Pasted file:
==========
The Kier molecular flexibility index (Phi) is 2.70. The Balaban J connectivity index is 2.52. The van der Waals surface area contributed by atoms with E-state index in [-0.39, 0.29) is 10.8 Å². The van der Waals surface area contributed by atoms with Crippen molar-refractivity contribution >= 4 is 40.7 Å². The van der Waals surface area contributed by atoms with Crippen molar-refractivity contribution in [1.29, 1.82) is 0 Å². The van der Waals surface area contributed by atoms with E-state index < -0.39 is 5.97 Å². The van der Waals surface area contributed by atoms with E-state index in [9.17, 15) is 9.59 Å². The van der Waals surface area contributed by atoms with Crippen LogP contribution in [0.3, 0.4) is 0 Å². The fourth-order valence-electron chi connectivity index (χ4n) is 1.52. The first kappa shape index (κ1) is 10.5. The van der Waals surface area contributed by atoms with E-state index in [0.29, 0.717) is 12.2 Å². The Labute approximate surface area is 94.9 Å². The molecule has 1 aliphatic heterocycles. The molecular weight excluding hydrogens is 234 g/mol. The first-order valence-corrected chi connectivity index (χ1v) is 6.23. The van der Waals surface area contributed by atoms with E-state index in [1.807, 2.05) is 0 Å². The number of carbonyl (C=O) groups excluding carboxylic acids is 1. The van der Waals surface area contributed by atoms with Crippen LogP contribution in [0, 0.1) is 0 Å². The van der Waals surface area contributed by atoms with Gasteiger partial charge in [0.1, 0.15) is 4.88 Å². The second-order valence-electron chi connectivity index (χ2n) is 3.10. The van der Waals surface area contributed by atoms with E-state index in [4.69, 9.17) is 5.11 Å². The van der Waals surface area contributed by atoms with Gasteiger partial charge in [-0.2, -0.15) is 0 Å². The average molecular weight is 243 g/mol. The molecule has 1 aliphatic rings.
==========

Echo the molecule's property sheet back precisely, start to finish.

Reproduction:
The Kier molecular flexibility index (Phi) is 2.70. The Balaban J connectivity index is 2.52. The van der Waals surface area contributed by atoms with E-state index in [-0.39, 0.29) is 10.8 Å². The van der Waals surface area contributed by atoms with Crippen molar-refractivity contribution >= 4 is 40.7 Å². The van der Waals surface area contributed by atoms with Crippen molar-refractivity contribution in [1.29, 1.82) is 0 Å². The van der Waals surface area contributed by atoms with E-state index < -0.39 is 5.97 Å². The van der Waals surface area contributed by atoms with E-state index in [9.17, 15) is 9.59 Å². The van der Waals surface area contributed by atoms with Crippen LogP contribution in [0.3, 0.4) is 0 Å². The fourth-order valence-electron chi connectivity index (χ4n) is 1.52. The first kappa shape index (κ1) is 10.5. The van der Waals surface area contributed by atoms with E-state index in [0.29, 0.717) is 12.2 Å². The Labute approximate surface area is 94.9 Å². The molecule has 1 aliphatic heterocycles. The molecular weight excluding hydrogens is 234 g/mol. The first-order valence-corrected chi connectivity index (χ1v) is 6.23. The van der Waals surface area contributed by atoms with E-state index in [1.807, 2.05) is 0 Å². The number of carbonyl (C=O) groups excluding carboxylic acids is 1. The van der Waals surface area contributed by atoms with Crippen LogP contribution in [0, 0.1) is 0 Å². The van der Waals surface area contributed by atoms with Gasteiger partial charge in [0.1, 0.15) is 4.88 Å². The second-order valence-electron chi connectivity index (χ2n) is 3.10. The van der Waals surface area contributed by atoms with E-state index in [4.69, 9.17) is 5.11 Å². The van der Waals surface area contributed by atoms with Gasteiger partial charge in [-0.2, -0.15) is 0 Å². The average molecular weight is 243 g/mol. The molecule has 1 aliphatic rings.